The main sell for the HP Reverb G2 VR headset is its ultra high resolution. With 2160p per eye available, it manages to completely shake the screen-door effect that plagues many of its lower resolution competitors. The caveat being you actually need a PC capable of running VR games at 4K without slowing down your frame rates too much. Trying to game in virtual reality with frame jitter is not only nauseating and annoying, it’s bloody dangerous.
You are able to step down the resolution per eye with relative ease if it surpasses the limitations of your hardware, though. And while it may not quite equal the resolution of Pimax’s 5K or 8K headsets, for many of us even 4K remains superfluous at the moment. At least it’s potentially future proofing your VR setup somewhat for when you do decide to upgrade.
Something that’s not future proof, however, is the use of standard Mixed Reality controllers. These may be battery operated for quick swap juice-ups, but they forgo a lot of the more advanced features found in other designs like the Valve Index’s finger-tracking knuckle controllers. Though the Reverb G2’s inside-out tracking does mean no base stations are necessary, and that means simpler setup… with some minor caveats.
The Reverb G2’s use of inside-out, visible light tracking means surrounding lighting conditions can really affect your experience. Don’t expect it to work particularly well in the conservatory in the middle of the day, or in a dark room, as the headset relies on a very particular lighting requirement to position you properly in physical space. When the lighting is just right, however, in a generally well-lit room, the tracking is accurate enough.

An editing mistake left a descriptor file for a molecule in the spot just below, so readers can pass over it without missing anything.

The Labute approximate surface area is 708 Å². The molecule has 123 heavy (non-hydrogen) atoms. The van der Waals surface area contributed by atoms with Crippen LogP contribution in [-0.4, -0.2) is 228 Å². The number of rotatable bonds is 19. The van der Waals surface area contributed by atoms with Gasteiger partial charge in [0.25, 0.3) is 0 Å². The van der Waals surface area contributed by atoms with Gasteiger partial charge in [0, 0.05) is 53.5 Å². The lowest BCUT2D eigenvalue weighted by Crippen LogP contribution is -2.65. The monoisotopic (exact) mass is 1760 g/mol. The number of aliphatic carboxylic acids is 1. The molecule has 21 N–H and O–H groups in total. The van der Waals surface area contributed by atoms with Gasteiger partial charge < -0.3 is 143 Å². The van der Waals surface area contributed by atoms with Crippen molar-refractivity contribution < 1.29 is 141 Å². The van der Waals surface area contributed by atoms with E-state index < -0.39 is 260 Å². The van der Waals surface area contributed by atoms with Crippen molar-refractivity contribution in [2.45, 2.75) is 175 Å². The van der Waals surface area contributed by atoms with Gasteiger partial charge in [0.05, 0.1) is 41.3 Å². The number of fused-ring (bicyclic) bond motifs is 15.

With base stations absent it’s possible to land steady sniper shots even when prone, as long as you don’t put the controllers too close to your face. The lack of base stations does mean the overall tracking volume is a little limited. Horizontally it’s fine—throwing and archery still works as your hands move back past your ear—but at the top and bottom, it will lose tracking for a moment if your hands are stationary.
Reverb G2 specs
Tracking: Inside-out, visible light-based
Resolution: 4k (2160 x 2160 per eye)
Refresh Rate: 90 Hz
FOV: ~114 degrees
Audio: Integrated speakers
Cable Length: 19.5 foot (6m)
Inputs: DisplayPort 1.2, USB 3.0
Weight: 1.1 lbs (500g) or ~1.7 lbs (700g) with cable
The motion gyro sensors (IMU) built into the controllers are the saving grace here as they predict hand movement well outside of the tracking zone, though only when in fluid motion. In boxing games, and other games that involve your hands being close to your face, the controllers also stop tracking about an inch and a half from the headset, which can be jarring and stunt performance.
When it comes to the feel of the headset, it’s a snug fit. In adjusting, I would prefer something a little more advanced than Velcro—it gets caught in my hair a fair bit—but otherwise it’s a pretty fool proof solution, even if it does feel like the cheap option. The thing needs to be quite tight to prevent slippage and, although it’s not the heaviest VR headset around, there’s a noticeable pressure on the cheeks. After extended periods of play this can make you feel strange due to interference with the sinuses. Either way it doesn’t put any pressure on the bridge of the nose itself, and there’s enough room to wear glasses comfortably.